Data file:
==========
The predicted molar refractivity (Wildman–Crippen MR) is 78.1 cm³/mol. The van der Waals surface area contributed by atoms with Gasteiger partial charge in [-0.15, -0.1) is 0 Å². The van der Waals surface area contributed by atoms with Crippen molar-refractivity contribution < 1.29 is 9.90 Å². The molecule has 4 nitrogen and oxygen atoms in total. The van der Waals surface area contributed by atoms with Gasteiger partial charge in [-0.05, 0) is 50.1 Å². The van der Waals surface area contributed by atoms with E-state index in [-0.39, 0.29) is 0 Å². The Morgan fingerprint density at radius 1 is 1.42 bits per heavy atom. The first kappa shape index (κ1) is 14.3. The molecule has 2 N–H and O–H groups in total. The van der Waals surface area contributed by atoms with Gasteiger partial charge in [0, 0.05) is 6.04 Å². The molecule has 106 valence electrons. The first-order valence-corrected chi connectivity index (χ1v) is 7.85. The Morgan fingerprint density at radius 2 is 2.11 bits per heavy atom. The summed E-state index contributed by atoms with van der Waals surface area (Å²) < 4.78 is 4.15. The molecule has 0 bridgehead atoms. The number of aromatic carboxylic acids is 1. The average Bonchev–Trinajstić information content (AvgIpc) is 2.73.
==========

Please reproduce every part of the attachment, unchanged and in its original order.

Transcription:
The predicted molar refractivity (Wildman–Crippen MR) is 78.1 cm³/mol. The van der Waals surface area contributed by atoms with Gasteiger partial charge in [-0.15, -0.1) is 0 Å². The van der Waals surface area contributed by atoms with Crippen molar-refractivity contribution < 1.29 is 9.90 Å². The molecule has 4 nitrogen and oxygen atoms in total. The van der Waals surface area contributed by atoms with Gasteiger partial charge in [-0.05, 0) is 50.1 Å². The van der Waals surface area contributed by atoms with E-state index in [-0.39, 0.29) is 0 Å². The Morgan fingerprint density at radius 1 is 1.42 bits per heavy atom. The first kappa shape index (κ1) is 14.3. The molecule has 2 N–H and O–H groups in total. The van der Waals surface area contributed by atoms with Gasteiger partial charge in [0, 0.05) is 6.04 Å². The molecule has 106 valence electrons. The first-order valence-corrected chi connectivity index (χ1v) is 7.85. The Morgan fingerprint density at radius 2 is 2.11 bits per heavy atom. The summed E-state index contributed by atoms with van der Waals surface area (Å²) < 4.78 is 4.15. The molecule has 0 bridgehead atoms. The number of aromatic carboxylic acids is 1. The average Bonchev–Trinajstić information content (AvgIpc) is 2.73.